The previous articles describing various elegant embroideries have so far covered a number of eight embroidery styles. Likewise, a new set of four elegant embroidery styles will be discussed in this article:
1. Applique Victorian style:
Applique Victorian style is an embroidery method wherein decorative embroidery is done on a sturdy piece of cloth, and then that embroidered design is cut out from the cloth and “applied” to the main fabric that the design is supposed to be placed on. The main fabric will already be stretched and ready for this application.
Once all the designs have been cut out, they are arranged on the main fabric and secured by either corase or thin outline stitches depending on the nature of the design and thread. Silk, wool, and a number of other threads and stitches are used in this type of embroidery work.
2. Iridescent Embroidery:
Iridescent embroidery refers to embroidery designs done with iridescent thread, thereby lending a luminous, opalescent quality to the embroidered designs. Due to the distinctive nature of such embroidery, designs that offer shading opportunities are what works best with this type of embroidery style. Subsequently, the solid kensington stitch works best when one is shading (filling in) a design in iridescent embroidery threads.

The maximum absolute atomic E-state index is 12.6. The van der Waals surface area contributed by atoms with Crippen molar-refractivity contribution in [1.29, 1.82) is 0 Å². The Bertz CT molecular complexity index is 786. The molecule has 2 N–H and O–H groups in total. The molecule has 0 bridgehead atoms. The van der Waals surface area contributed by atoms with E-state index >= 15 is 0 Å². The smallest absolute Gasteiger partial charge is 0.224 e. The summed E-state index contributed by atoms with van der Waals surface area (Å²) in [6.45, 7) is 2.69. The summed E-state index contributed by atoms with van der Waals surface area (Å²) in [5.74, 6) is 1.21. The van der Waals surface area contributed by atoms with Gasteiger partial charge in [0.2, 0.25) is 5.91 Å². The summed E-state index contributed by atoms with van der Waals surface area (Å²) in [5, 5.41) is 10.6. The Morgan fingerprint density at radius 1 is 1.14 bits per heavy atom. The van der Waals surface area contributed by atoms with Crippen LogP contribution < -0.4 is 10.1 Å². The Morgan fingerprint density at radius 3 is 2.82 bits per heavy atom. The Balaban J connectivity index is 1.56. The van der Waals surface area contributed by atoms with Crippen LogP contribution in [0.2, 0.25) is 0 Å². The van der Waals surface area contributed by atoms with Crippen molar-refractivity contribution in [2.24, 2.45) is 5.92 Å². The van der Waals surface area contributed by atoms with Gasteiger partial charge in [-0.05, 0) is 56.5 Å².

Long stitch and short stitch is most commonly used for outline embroidery designs with this thread. And here too, iridescent embroidery threads are quite commonly stitched in shades along the outline. (However, solid and outline designs with a single kind of iridescent thread are used as well nowadays.)
This embroidery style is purely used for decorative purposes. In fact, it is most used in fashion today than anywhere else. Decorative cushions, tablecloths, handbags, etc., come in second for where this kind of embroidery style is most commonly used.
3. Jewel Embroidery:
Jewel embroidery is a style of embroidery that is most distinctive due to its nature of forming raised dots in the embroidery design. These “dots” are raised up and then worked over in satin threads in the same hues. The rest of the design (apart from these jewel-like designs) are worked in whatever stitch seems most appropriate to the design.
This style of embroidery is most commonly worked on linen.
4. Linen embroidery:
There are a number of definitions for this kind of embroidery. And, the simplest way to put it would be that linen embroidery refers to every method of embroidery that is stitched onto linen. There are a wide variety of stitches and threads that can be used for this kind of embroidery style and professional embroidery digitizers know how to do it.
Traditionally, linen embroidery was applied on the edges of linen tablecloths, towels, and other decorative pieces. Two-sided embroidery stitches were usually used for these designs and it was useful given that the designs looked striking on both sides of the fabric equally. The thread used in linen embroidery is usually firm and fine.